I just noticed that in the reader comments section on that article, someone suggests the Obama people could be behind the push polling just to make Hillary Clinton look bad. It isn't implausible. Karl Rove would do it. I just hope Democrats wouldn't.
I notice that the photo of Clinton used at that L.A. Times story is also an extremely unflattering one. There is, of course, precedent for news outlets using unflattering photos of candidates they don't favor. I remember some of John Kerry especially that were just the worst they could find, and on SmirkingChimp someone pointed out a few years ago that one could tell press opinion was finally turning against Bush because all the photos of him used in mainstream media were suddenly all bad photos. Still, in a culture in which a woman's looks are assumed to be the measure of her value and appeal, I find the tendency of some outlets to publish the harshest photos of her, with emphasis on her wrinkles (life trails), upsetting. Her looks shouldn't matter, but since they do, I just want to point out that I've met her and she's beautiful. I noticed that, since one of the things her misogynist critics like to do is paint her as a witch, as ugly.
There was an Obama rally in Los Angeles broadcast on C-Span just now. Onstage were Oprah Winfrey, Caroline Kennedy, and Michelle Obama. I turned the channel and found the show after Kennedy had already spoken, but I saw Oprah's remarks. I was uncomfortable with her comments about making her voting choice as a "free woman." I think I understand what she was trying to say, but something about the context in which she made the comment suggested to me a "postracial" or "postfeminist"/"postpatriarchal" conception of the culture in which we're voting. We are NOT postracial, nor are we postpatriarchal. The insistence that we are suggests, to me, either privilege or some willful reluctance to see the social and economic forces that conspire to constrain people's lives. We don't actually come to this election as "free women," Oprah. Yesterday on this blog, I wrote at length about "living while female" and what dealing with constant street harassment is like. When you think about that aspect of our lives alone - and there are many OTHER ways besides just street harassment that gender constricts our lives - it is clear that we are NOT free. Although I recognize that Oprah Winfrey certainly was not born with a silver spoon in her mouth, that she worked damn hard and overcame racism, poverty, and abuse to get to where she is, hearing someone with the economic privilege she now has talk about being a "free woman" makes me cringe. Many, many women are just as smart as she and have worked just as hard as she and are still not economically privileged enough to rightly be pronounced "free." It just bothered me.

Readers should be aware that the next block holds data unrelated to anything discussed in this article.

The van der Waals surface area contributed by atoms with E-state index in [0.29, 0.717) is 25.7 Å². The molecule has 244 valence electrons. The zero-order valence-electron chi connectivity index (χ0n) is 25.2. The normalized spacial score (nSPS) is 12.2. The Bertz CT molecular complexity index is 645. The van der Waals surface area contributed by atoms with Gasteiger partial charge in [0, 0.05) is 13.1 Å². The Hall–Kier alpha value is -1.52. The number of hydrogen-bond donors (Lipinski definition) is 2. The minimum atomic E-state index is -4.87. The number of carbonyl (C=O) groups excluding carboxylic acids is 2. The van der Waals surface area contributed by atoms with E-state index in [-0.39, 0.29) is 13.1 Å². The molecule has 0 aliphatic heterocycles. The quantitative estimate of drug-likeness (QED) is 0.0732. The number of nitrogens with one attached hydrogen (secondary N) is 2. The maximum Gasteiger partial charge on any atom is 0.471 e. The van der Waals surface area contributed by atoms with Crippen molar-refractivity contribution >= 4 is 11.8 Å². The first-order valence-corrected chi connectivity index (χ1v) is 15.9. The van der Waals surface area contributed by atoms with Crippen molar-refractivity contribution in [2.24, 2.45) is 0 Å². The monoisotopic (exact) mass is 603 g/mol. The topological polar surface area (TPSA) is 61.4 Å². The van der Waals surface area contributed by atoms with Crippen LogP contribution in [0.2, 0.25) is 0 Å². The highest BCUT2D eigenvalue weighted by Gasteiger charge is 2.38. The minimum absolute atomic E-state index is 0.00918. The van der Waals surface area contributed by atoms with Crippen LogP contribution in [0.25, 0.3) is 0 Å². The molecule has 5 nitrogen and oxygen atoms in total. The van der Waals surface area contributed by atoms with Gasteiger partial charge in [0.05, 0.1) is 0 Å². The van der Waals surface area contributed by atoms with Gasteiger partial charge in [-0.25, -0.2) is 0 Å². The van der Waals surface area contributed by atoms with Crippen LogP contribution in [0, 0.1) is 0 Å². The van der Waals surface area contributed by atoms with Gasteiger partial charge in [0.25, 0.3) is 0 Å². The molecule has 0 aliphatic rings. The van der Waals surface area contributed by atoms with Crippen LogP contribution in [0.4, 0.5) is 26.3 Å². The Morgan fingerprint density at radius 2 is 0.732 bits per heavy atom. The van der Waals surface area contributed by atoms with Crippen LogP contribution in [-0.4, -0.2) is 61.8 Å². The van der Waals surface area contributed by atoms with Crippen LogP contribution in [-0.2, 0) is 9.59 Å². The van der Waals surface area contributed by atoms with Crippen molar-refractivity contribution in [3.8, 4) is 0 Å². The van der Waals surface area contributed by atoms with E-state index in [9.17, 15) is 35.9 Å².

Michelle Obama's speech was much better. I really, really like her. Her speech was, as her others have been, about race and gender and class much more than her husband's are. I think that reflects the reality that if candidates discuss those things, they get accused of playing various "cards" and being divisive, so Barack Obama, like Hillary Clinton, is mostly forced to avoid those subjects. Michelle Obama, however, talks about growing up poor, not getting into Princeton because her test scores were too low, about Harvard saying they weren't sure she could handle their demanding program, about being the child of a disabled blue collar city employee and one of only two out of four siblings to go to college. She talks about racism, sexism, and classism and says, "See, I wasn't even supposed to be here." She says disadvantaged people know they have to be smarter and tougher and quicker. I appreciate that so much because few things annoy me more than the great American meritocracy myth. Michelle also talks a lot about women balancing their many roles. I like her so much. It makes me wonder why I can't vote for her. And it pisses me off that I don't see Hillary being as free to say the very same things. I bet Hillary would if it weren't such a guaranteed vote loser for the actual candidate. And I also worry that, should Obama get the nomination, there will come a time when the media or the Rethugs finally catch on to some of the wonderful radical stuff Michelle's been getting away with, as the lesser-known spouse of a primary candidate.